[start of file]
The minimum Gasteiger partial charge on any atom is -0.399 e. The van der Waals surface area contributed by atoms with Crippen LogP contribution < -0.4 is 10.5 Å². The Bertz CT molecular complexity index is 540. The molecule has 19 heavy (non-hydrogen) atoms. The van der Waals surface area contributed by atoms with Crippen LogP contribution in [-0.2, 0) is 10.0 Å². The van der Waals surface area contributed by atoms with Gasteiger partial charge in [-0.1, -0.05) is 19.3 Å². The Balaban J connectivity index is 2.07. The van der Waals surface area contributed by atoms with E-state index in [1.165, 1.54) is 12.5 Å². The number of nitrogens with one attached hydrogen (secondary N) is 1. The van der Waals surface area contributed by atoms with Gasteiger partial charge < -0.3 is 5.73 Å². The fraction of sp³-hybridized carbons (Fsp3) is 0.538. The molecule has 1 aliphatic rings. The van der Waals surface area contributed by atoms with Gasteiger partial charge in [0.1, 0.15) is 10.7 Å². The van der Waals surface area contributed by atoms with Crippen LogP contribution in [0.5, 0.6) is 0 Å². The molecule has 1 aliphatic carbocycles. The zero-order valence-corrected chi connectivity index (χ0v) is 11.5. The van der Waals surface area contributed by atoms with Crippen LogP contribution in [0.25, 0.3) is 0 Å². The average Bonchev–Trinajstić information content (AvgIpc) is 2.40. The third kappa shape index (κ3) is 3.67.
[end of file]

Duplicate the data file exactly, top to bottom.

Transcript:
The minimum Gasteiger partial charge on any atom is -0.399 e. The van der Waals surface area contributed by atoms with Crippen LogP contribution < -0.4 is 10.5 Å². The Bertz CT molecular complexity index is 540. The molecule has 19 heavy (non-hydrogen) atoms. The van der Waals surface area contributed by atoms with Crippen LogP contribution in [-0.2, 0) is 10.0 Å². The van der Waals surface area contributed by atoms with Gasteiger partial charge in [-0.1, -0.05) is 19.3 Å². The Balaban J connectivity index is 2.07. The van der Waals surface area contributed by atoms with E-state index in [1.165, 1.54) is 12.5 Å². The number of nitrogens with one attached hydrogen (secondary N) is 1. The van der Waals surface area contributed by atoms with Gasteiger partial charge < -0.3 is 5.73 Å². The fraction of sp³-hybridized carbons (Fsp3) is 0.538. The molecule has 1 aliphatic rings. The van der Waals surface area contributed by atoms with Gasteiger partial charge in [0.1, 0.15) is 10.7 Å². The van der Waals surface area contributed by atoms with Crippen LogP contribution in [0.5, 0.6) is 0 Å². The molecule has 1 aliphatic carbocycles. The zero-order valence-corrected chi connectivity index (χ0v) is 11.5. The van der Waals surface area contributed by atoms with Crippen LogP contribution in [0.25, 0.3) is 0 Å². The average Bonchev–Trinajstić information content (AvgIpc) is 2.40. The third kappa shape index (κ3) is 3.67.